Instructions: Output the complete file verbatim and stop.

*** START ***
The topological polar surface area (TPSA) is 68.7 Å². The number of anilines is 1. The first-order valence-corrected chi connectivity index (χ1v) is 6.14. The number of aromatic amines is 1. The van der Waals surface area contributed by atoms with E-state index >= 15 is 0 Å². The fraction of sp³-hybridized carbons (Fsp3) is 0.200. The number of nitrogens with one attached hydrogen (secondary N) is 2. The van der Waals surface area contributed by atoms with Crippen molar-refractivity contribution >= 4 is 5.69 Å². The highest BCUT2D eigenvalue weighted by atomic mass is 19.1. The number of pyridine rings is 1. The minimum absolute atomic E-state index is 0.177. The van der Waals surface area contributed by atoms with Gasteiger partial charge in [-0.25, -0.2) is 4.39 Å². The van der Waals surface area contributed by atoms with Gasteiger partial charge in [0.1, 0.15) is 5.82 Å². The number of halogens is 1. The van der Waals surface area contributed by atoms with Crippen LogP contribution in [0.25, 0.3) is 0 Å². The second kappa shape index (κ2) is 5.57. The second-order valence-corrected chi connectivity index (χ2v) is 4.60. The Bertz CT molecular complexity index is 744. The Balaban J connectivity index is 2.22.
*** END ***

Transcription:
The topological polar surface area (TPSA) is 68.7 Å². The number of anilines is 1. The first-order valence-corrected chi connectivity index (χ1v) is 6.14. The number of aromatic amines is 1. The van der Waals surface area contributed by atoms with E-state index >= 15 is 0 Å². The fraction of sp³-hybridized carbons (Fsp3) is 0.200. The number of nitrogens with one attached hydrogen (secondary N) is 2. The van der Waals surface area contributed by atoms with Crippen molar-refractivity contribution >= 4 is 5.69 Å². The highest BCUT2D eigenvalue weighted by atomic mass is 19.1. The number of pyridine rings is 1. The minimum absolute atomic E-state index is 0.177. The van der Waals surface area contributed by atoms with Gasteiger partial charge in [-0.25, -0.2) is 4.39 Å². The van der Waals surface area contributed by atoms with Gasteiger partial charge in [0.1, 0.15) is 5.82 Å². The number of halogens is 1. The van der Waals surface area contributed by atoms with Crippen LogP contribution in [0.25, 0.3) is 0 Å². The second kappa shape index (κ2) is 5.57. The second-order valence-corrected chi connectivity index (χ2v) is 4.60. The Bertz CT molecular complexity index is 744. The Balaban J connectivity index is 2.22.